There’s nary a silver lining to find in The Burning God’s 560 pages, and those looking for a lighthearted book won’t find it here. What readers will get, however, is a gut-wrenching ride ... That is one of the strengths of The Poppy War books—they are at least as much about the characters as they are about the ramifications of war. Kuang, for example, is able to make us care about Rin even as she commits unforgivable atrocities ... Who is right and who is wrong is often (often, but not always) muddled in The Poppy War trilogy, and The Burning God is no exception to this. The book, however, goes beyond exploring the moral ambiguity war creates to ask whether it even matters who is ultimately right or victorious, if all that’s left at the end is death and devastation.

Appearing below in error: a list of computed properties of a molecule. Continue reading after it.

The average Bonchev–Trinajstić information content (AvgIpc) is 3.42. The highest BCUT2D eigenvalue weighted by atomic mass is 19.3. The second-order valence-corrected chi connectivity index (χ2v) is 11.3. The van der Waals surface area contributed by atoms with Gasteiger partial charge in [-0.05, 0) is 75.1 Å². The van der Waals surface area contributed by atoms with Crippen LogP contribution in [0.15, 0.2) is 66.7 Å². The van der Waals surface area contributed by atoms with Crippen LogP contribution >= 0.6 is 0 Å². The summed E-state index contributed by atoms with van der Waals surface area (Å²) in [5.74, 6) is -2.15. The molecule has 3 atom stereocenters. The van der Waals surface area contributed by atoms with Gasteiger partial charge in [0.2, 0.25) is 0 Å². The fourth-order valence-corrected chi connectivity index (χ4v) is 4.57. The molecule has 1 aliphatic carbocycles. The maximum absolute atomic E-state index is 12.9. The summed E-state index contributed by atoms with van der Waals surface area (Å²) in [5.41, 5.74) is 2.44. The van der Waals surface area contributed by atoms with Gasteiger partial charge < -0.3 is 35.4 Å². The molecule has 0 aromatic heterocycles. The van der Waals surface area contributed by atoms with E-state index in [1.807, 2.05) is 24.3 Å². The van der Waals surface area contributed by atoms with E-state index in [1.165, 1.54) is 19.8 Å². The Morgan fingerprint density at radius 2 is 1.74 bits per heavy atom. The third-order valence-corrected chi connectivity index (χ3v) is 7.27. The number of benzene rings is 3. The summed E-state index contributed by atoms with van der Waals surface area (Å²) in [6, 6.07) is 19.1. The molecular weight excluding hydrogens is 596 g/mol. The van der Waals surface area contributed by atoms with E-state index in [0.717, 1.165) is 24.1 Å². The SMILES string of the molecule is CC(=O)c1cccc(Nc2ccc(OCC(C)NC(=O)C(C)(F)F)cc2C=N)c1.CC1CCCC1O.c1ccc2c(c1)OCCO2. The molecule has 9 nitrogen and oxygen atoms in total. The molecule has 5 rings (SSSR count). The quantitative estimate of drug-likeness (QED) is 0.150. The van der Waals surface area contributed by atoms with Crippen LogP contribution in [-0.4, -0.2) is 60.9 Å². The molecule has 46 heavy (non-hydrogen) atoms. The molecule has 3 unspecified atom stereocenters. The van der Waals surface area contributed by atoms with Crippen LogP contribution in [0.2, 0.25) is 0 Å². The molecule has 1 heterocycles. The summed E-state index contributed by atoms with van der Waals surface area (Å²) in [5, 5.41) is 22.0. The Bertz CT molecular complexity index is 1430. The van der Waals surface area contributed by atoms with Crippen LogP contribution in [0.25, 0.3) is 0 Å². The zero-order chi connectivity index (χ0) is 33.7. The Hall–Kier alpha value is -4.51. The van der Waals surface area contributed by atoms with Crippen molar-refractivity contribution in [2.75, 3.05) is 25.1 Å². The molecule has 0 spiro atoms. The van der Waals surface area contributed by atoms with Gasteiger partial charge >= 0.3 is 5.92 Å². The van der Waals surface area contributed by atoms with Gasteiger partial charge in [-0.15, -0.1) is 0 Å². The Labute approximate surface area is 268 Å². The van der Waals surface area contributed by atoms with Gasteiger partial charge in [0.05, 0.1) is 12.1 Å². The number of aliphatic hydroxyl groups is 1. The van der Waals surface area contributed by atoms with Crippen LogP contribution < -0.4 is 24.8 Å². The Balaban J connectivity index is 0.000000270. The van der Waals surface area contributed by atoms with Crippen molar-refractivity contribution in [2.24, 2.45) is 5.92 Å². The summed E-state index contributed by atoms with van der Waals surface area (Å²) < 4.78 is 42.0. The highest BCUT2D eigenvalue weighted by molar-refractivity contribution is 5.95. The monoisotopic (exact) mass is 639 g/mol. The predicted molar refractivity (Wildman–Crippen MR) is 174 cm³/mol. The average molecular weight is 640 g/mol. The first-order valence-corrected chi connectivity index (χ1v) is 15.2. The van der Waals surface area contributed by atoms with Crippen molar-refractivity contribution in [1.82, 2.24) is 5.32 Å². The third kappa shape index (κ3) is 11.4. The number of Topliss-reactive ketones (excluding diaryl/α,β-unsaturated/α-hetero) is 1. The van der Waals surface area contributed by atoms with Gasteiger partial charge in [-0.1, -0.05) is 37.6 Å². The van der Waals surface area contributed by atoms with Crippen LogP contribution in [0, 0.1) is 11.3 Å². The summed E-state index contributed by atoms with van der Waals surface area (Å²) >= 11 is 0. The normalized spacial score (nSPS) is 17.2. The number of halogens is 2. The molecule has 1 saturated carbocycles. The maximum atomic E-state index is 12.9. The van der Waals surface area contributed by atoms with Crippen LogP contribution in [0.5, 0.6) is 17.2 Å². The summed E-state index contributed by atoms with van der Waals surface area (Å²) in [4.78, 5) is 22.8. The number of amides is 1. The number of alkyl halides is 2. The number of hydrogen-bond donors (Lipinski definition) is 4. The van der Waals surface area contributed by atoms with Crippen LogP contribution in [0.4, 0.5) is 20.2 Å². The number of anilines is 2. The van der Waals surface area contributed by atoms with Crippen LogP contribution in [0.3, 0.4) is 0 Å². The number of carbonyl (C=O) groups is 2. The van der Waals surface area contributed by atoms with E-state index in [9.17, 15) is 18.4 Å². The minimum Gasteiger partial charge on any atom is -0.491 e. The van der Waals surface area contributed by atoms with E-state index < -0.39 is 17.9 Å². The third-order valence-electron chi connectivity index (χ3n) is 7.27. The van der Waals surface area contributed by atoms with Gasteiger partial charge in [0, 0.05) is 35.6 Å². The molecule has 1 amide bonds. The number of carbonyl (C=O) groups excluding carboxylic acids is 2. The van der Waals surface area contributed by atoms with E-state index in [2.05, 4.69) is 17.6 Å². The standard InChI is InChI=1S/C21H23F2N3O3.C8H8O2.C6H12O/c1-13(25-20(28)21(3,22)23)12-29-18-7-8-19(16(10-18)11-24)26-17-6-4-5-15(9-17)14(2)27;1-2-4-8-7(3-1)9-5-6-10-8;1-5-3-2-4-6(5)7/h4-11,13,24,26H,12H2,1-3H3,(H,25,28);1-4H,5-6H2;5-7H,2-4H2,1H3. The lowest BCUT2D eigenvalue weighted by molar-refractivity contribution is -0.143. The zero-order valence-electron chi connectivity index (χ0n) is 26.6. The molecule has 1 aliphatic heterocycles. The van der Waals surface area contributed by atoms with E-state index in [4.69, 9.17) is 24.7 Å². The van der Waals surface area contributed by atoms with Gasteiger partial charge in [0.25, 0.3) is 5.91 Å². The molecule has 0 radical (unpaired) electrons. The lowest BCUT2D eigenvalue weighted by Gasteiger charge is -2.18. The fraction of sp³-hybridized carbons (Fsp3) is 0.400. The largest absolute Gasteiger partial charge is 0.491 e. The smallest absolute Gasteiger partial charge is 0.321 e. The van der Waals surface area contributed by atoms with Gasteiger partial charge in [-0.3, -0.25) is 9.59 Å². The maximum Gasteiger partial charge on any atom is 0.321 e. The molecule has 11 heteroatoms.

You know you have read a really good book when all you can do when you sit down to write a review of it is stare at a blank document for hours, trying to remember how to make words and turn them into coherent sentences. The Burning God was one of those really good books ... Kuang doesn’t flinch away from drawing real life parallels here once again as she portrays the deep trauma of being the survivor; how even as you try to move on with your life after a war is over, the past never really stops haunting you. In The Burning God, Kuang also acutely discusses how violence has a way of recreating itself as long as dehumanising narratives are carried forward ... Kuang has always excelled at writing vividly rendered, immensely gripping battle scenes, but with The Burning God, she has genuinely outdone herself. The military strategies and tactics employed were once again compelling.